Cumulative number of cell divisions as a meaningful timescale for adaptive laboratory evolution of Escherichia coli.

TitleCumulative number of cell divisions as a meaningful timescale for adaptive laboratory evolution of Escherichia coli.
Publication TypeJournal Article
Year of Publication2011
AuthorsLee D-H, Feist AM, Barrett CL, Palsson BØ
JournalPLoS One
Volume6
Issue10
Paginatione26172
PubMed Date2011-10-27
ISSN1932-6203
KeywordsAdaptation, Physiological, Cell Division, Directed Molecular Evolution, Escherichia coli, Genotype, Laboratories, Methylnitronitrosoguanidine, Mutagens, Phenotype, Time Factors
Abstract

Adaptive laboratory evolution (ALE) under controlled conditions has become a valuable approach for the study of the genetic and biochemical basis for microbial adaptation under a given selection pressure. Conventionally, the timescale in ALE experiments has been set in terms of number of generations. As mutations are believed to occur primarily during cell division in growing cultures, the cumulative number of cell divisions (CCD) would be an alternative way to set the timescale for ALE. Here we show that in short-term ALE (up to 40-50 days), Escherichia coli, under growth rate selection pressure, was found to undergo approximately 10(11.2) total cumulative cell divisions in the population to produce a new stable growth phenotype that results from 2 to 8 mutations. Continuous exposure to a low level of the mutagen N-methyl-N'-nitro-N-nitrosoguanidine was found to accelerate this timescale and led to a superior growth rate phenotype with a much larger number of mutations as determined with whole-genome sequencing. These results would be useful for the fundamental kinetics of the ALE process in designing ALE experiments and provide a basis for its quantitative description.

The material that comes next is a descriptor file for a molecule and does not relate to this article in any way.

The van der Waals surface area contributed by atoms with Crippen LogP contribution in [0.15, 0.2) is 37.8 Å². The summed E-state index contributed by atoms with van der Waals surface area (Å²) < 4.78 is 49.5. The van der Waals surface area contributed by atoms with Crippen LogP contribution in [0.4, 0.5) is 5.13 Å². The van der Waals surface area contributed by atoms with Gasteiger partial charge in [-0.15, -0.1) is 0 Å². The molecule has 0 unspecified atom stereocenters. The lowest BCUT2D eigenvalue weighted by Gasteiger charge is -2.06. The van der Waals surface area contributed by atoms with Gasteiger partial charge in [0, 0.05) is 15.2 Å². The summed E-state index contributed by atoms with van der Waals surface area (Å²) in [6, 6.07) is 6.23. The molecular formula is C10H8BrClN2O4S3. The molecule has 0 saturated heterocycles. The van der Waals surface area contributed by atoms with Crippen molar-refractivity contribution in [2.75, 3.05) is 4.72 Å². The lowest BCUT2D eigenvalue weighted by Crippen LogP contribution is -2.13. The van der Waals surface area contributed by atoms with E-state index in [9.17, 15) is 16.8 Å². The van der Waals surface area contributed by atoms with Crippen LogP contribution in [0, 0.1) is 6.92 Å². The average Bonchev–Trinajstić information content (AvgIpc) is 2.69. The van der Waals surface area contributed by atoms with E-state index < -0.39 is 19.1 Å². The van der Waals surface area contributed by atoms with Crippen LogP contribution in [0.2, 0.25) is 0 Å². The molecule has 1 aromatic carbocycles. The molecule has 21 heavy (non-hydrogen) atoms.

Alternate JournalPLoS ONE
PubMed ID22028828

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